Unmetered water bills debate continues

Advisory panel undecided

hearing is last of four

October 16, 2002|By Jason Song | Jason Song,SUN STAFF

While some local and state elected officials from Howard County say they are ready to regulate unmetered water billing, members of a Howard County advisory group investigating the practice said last night that they were still debating whether to recommend such action.

"I don't think it's appropriate to comment on the sense of where the board is going because I don't think there is a clear sense," said William C. Woodcock Jr., a member of the advisory group, after a hearing on the unmetered billing last night.

The meeting was the last of four scheduled hearings set up to assess the practice under which apartment dwellers pay water and sewer bills based on estimates of use rather than metered readings.

The six advisory board members have been hearing testimony from water billing advocates and residents on unmetered billing, known as a Ratio Utility Billing System, or RUBS, which is used in at least 20 Howard apartment complexes.

The board is to present a report to the County Council by Dec. 1 on whether the county government should take steps to regulate RUBS.

The growing practice of unmetered billing has stirred controversy as it has spread across the country in recent years. Laws to regulate it have been passed in some localities, including in Texas and Miami-Dade County, Fla.

Landlords traditionally have paid for tenants' water and sewer use, but under a RUBS system, tenants pay. Based on a formula in which the landlord contributes a portion of the complex's total bill, the remainder is divided among residents based on factors such as the number of tenants, square feet or bedrooms in a unit.

Critics say unmetered billing is unfair because under RUBS formulas, single people living in a two-bedroom apartment sometimes pay as much for their water and sewer use as a family of four living in a similar space.

Landlords using RUBS rarely bill tenants directly, instead contracting the work to third-party billing companies, which typically charge a monthly service fee of about $3 a unit for administering the bills.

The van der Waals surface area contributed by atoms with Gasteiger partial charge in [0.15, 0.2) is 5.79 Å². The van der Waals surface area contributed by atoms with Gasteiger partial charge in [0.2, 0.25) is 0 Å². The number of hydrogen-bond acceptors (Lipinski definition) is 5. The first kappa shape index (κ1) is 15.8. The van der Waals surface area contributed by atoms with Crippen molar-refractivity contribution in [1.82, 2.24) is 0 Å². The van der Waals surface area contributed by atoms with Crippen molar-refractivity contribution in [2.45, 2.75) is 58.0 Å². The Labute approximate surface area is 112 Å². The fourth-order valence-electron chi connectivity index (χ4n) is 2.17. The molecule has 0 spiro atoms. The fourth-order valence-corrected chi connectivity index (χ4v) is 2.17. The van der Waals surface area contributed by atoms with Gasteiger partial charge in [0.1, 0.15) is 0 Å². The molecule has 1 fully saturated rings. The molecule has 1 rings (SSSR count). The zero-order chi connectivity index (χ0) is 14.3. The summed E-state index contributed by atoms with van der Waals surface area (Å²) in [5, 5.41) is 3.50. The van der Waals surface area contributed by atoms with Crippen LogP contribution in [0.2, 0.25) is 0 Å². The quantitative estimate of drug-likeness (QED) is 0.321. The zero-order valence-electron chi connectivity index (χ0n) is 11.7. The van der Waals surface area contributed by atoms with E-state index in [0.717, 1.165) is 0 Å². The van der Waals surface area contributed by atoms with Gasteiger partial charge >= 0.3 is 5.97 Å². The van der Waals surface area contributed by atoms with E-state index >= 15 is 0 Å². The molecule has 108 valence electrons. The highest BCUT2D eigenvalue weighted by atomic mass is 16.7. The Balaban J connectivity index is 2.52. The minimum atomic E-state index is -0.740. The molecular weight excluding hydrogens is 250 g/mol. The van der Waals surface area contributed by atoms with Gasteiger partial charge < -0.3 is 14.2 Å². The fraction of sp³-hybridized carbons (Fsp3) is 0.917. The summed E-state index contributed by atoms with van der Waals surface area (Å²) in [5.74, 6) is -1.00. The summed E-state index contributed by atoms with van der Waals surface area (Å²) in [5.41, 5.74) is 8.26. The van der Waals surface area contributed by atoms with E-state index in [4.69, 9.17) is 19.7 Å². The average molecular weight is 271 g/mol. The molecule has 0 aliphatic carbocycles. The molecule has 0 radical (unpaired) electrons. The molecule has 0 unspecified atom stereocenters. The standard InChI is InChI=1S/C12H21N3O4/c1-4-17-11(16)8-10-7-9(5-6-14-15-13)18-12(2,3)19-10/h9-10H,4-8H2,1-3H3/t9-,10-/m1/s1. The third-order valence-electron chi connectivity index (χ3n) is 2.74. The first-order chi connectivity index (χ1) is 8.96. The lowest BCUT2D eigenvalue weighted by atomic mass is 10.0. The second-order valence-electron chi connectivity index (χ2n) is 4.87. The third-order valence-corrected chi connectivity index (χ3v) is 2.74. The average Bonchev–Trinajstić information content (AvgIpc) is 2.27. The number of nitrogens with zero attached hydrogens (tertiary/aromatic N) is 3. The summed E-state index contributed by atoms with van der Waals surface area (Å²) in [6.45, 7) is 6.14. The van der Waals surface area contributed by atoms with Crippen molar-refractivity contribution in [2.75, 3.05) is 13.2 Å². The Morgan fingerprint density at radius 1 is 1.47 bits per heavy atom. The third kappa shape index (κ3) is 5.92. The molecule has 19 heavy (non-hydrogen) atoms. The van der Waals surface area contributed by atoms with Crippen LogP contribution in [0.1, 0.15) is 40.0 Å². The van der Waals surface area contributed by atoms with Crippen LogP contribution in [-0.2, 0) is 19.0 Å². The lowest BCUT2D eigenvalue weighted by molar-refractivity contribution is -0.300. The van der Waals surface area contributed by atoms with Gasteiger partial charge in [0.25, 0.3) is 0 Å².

Water billing companies and landlords organized a loose coalition to attend two of the four hearings, and have argued that charging residents for water and sewer is good because it encourages water conservation. They also say that the bills are fair because billing companies cannot profit from selling the water.

But tenants say that they are being charged for water they do not use and that bills include no clear explanation of what they are being charged for.

While he awaited the board's findings, County Council Chairman C. Vernon Gray, an east Columbia Democrat, said that he expects RUBS to be regulated and that he favors adopting a RUBS formula that would be applied to all Howard apartment complexes. But Gray, who is running for a state Senate seat, did not rule out the possibility that the council could bar RUBS altogether.

"What it boils down to is there has to be a system in which a person will pay for water usage and not by an artificial system or formula," he said.

Councilman Guy J. Guzzone, a North Laurel-Savage Democrat, said he also expects the task force to recommend changes. "I would be surprised if the committee didn't offer some suggestions of regulation," Guzzone said.

Howard representatives in the state legislature also said they would be willing to support regulatory legislation, depending on the findings of Howard's committee.

"I would like to see people who live in apartments ... pay as fairly as individual homeowners do; if it takes legislation to do so, then I would be willing to carry it," said Del. Elizabeth Bobo, a Democrat who represents west Columbia.

"There are a number of senators that are very interested in this issue and want to find out if there's something we can do," said Sen. Sandra B. Schrader, a Republican who is running for re-election against Gray.

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